We produced small items of merchandise to show our mutual support. These were silicone wristbands sporting the logo “#ZeroTolerance”, small enamel logo lapel pins, and bumper stickers which are still available today and continue to spread the word of our campaign, which we had originally funded purely through donations from our peers, and have then distributed worldwide at the request of the members of our Facebook group.  This merchandise can be found in our webshop. To date we have shipped thousands of these items both nationwide and overseas, and we are very proud to announce that they are now appearing all over the world! We have since also added lanyards, paracord bands, and pens to this repertoire.
Our end goal is to bring about a decrease in the incidence of assaults against emergency service personnel.  The greatest concentration of our efforts to date have been in bringing about a change in state legislation with the introduction of mandatory minimum sentencing and truly enforceable maximum sentences for people who assault our emergency service personnel, together with being advocates for true accountability and responsibility of governmental agencies, the judiciary, and also bringing about increased safety measures for all emergency service personnel. We have bipartisan support for our campaign throughout Queensland and NSW, having met with MP’s a number of times in an attempt to garner support.  This support has been evident by these MP’s promoting our campaign in QLD parliament. I have also personally been in discussions with NSW state MP Geoff Provest, who is equally as supportive of our campaign, and quite coincidentally has taken our cause to his own parliamentary summit in his role as Chair of the Law and Safety Committee, and provided submissions to a meeting held by him, at which it is his intent to introduce the subject of mandatory sentencing together with other potential changes to decrease the incidence of assaults against us. I say coincidently, as this was only announced by him after he and I had met numerous times where this precise subject matter was discussed.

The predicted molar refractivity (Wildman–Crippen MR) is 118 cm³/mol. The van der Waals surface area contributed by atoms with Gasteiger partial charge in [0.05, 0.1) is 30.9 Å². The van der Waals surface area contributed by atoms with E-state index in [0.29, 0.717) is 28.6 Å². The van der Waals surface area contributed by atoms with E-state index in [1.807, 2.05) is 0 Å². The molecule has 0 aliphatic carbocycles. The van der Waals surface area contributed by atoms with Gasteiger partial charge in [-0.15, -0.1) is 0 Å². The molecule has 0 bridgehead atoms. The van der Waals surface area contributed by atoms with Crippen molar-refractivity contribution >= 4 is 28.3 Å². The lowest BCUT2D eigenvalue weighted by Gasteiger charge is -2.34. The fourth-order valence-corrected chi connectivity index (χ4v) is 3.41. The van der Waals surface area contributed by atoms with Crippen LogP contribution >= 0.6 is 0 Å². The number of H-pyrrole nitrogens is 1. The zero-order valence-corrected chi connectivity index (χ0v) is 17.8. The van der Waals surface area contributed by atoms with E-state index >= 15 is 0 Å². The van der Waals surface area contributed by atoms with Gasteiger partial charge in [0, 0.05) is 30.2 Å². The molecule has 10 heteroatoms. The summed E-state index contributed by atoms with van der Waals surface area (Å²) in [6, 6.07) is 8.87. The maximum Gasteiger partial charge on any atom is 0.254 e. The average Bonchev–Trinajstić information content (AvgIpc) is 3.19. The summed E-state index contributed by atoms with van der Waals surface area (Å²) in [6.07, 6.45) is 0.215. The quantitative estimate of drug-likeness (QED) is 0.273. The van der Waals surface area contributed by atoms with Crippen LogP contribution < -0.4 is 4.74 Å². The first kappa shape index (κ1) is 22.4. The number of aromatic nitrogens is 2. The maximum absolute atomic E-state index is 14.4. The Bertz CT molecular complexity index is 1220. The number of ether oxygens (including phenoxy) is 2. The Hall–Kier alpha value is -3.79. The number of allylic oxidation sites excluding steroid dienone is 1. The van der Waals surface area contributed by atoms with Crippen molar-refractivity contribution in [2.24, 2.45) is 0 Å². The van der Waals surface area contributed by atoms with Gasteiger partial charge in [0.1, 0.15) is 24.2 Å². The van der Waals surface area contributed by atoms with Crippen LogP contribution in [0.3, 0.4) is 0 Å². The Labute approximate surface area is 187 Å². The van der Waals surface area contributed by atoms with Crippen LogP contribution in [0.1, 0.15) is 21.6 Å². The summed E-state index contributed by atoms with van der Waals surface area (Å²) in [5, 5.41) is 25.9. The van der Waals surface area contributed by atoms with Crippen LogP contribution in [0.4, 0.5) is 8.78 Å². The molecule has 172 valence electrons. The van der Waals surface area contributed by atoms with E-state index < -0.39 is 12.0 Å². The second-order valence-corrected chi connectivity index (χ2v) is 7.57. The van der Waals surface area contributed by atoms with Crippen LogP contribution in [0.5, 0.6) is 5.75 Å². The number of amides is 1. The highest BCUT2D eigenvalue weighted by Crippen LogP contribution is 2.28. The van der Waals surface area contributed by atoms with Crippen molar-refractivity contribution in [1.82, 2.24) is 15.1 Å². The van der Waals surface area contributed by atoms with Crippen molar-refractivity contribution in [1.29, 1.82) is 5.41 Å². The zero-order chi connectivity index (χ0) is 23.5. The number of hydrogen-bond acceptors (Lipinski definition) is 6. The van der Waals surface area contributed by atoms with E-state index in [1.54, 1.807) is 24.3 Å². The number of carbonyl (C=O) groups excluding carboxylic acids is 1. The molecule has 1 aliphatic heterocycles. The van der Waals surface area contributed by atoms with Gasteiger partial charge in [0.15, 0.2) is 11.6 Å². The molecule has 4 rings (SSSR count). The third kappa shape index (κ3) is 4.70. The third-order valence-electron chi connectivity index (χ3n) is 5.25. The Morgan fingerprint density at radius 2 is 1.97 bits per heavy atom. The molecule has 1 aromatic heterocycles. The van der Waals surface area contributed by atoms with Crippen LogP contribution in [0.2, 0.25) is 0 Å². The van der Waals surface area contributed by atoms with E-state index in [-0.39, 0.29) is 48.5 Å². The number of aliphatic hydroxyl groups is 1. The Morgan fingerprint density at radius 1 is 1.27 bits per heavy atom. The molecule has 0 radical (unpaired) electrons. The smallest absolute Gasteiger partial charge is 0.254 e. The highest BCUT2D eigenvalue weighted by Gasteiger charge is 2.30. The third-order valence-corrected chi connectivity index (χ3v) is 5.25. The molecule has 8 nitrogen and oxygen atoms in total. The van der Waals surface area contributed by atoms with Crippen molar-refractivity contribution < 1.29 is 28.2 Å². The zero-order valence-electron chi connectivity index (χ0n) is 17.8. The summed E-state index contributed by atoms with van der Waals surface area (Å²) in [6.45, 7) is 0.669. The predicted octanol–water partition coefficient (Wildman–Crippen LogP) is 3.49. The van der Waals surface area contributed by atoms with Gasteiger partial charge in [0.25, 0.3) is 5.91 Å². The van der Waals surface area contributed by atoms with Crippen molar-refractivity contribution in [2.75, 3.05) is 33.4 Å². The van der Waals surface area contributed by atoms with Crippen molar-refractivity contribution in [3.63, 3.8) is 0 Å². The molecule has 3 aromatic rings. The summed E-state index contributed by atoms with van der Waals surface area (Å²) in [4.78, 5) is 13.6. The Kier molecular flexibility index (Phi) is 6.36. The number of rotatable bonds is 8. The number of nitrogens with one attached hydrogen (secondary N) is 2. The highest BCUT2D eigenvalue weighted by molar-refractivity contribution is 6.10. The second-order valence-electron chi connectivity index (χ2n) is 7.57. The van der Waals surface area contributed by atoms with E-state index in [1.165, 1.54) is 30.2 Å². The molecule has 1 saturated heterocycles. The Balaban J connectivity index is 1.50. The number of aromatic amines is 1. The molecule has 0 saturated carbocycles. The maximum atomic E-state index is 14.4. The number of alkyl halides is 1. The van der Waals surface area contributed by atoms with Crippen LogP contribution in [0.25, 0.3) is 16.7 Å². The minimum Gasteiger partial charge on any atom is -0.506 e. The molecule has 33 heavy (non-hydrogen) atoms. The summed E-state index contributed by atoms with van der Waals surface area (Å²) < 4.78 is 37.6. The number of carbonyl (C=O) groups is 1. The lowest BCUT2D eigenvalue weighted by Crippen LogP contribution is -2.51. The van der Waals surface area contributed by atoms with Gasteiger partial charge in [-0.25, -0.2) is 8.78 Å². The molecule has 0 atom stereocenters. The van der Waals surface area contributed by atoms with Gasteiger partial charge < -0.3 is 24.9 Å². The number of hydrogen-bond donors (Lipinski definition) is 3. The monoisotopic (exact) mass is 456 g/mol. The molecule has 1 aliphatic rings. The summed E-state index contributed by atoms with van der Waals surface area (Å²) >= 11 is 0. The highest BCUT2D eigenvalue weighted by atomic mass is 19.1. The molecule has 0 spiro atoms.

Every emergency service agency in the country has its own zero tolerance policy towards assaults against emergency service personnel, but sadly these policies are failing the personnel who should be each of these agencies biggest assets, their employees.  The policies are simply advertising that these assaults will not be tolerated, and are advertised on posters and the occasional brief social media pushes by ambulance services.  To be frank, these campaigns do nothing other than raise the awareness of our plight to members of the public who are not the ones we need protecting from.  People with a clenched fist, cocked, loaded and ready to strike, are not going to suddenly change their intent to bash a paramedic simply because they have read a poster on a wall or on the inside of an ambulance.  Those that truly believe that it will effect change are fooling themselves, and I would suggest have most likely thankfully never been put in the back of a closed ambulance with nowhere to run from someone who is intent on assaulting them.  
Currently, Australia has drastically different sentences in place for the crime of “assault a public officer” when the sentences from each state, for the same crime, are put side by side and compared. These varying sentences include up to 5 years imprisonment in NSW, with no current minimum enforceable sentence, to 14 years incarceration as a maximum in Queensland, and 25 years maximum in South Australia.  
Western Australia has already led the way by introducing mandatory minimum sentencing for assaults on public officers, with a data-backed decrease of 33% in the incidence of such assaults since its inception back in 2008. The precedence has been set. Assaults against public officers in WA incur a mandatory minimum sentence of 3 months currently, with a maximum of 10 years prison for serious assaults. It is my understanding that even with bipartisan support of the Executive Government, legislation to introduce mandatory sentencing cannot be implemented without the judiciary’s approval.  It is also very well understood that the judiciary frown upon on the idea of mandatory sentencing because in some ways, this removes judicial discretion and control over outcomes and sentencing. Well, it would appear to me that public opinion is that the judiciary have not been reaching the communities expectation for way too long when it comes to sentencing, and something needs to be done to correct this disparity.
In support of our push for mandatory sentencing for those found guilty of assaults and violence against emergency service personnel, we have also created an online petition that has attracted 3600+ signatures to date, in which we petition the Premiers of all states and territories of Australia, and the Attorney’s General of those states and territories, to impose such sentencing.  The link to that petition can be found here.